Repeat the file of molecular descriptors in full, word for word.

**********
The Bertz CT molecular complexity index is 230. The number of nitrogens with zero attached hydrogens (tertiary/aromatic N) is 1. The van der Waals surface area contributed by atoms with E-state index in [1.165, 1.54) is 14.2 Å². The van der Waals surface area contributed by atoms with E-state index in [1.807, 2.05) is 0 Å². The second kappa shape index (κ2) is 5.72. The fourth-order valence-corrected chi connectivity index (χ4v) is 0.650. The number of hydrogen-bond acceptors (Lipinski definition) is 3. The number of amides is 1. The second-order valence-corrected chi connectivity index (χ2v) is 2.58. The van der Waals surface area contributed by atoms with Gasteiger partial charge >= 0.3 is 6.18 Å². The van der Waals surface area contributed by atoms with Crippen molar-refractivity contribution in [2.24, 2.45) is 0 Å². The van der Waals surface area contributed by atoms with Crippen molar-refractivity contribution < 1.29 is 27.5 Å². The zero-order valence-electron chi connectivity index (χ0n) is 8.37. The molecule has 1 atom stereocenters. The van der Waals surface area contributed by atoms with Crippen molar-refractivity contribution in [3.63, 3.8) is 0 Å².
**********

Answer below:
The Bertz CT molecular complexity index is 230. The number of nitrogens with zero attached hydrogens (tertiary/aromatic N) is 1. The van der Waals surface area contributed by atoms with E-state index in [1.165, 1.54) is 14.2 Å². The van der Waals surface area contributed by atoms with E-state index in [1.807, 2.05) is 0 Å². The second kappa shape index (κ2) is 5.72. The fourth-order valence-corrected chi connectivity index (χ4v) is 0.650. The number of hydrogen-bond acceptors (Lipinski definition) is 3. The number of amides is 1. The second-order valence-corrected chi connectivity index (χ2v) is 2.58. The van der Waals surface area contributed by atoms with Gasteiger partial charge >= 0.3 is 6.18 Å². The van der Waals surface area contributed by atoms with Crippen molar-refractivity contribution in [2.24, 2.45) is 0 Å². The van der Waals surface area contributed by atoms with Crippen molar-refractivity contribution < 1.29 is 27.5 Å². The zero-order valence-electron chi connectivity index (χ0n) is 8.37. The molecule has 1 atom stereocenters. The van der Waals surface area contributed by atoms with Crippen molar-refractivity contribution in [3.63, 3.8) is 0 Å².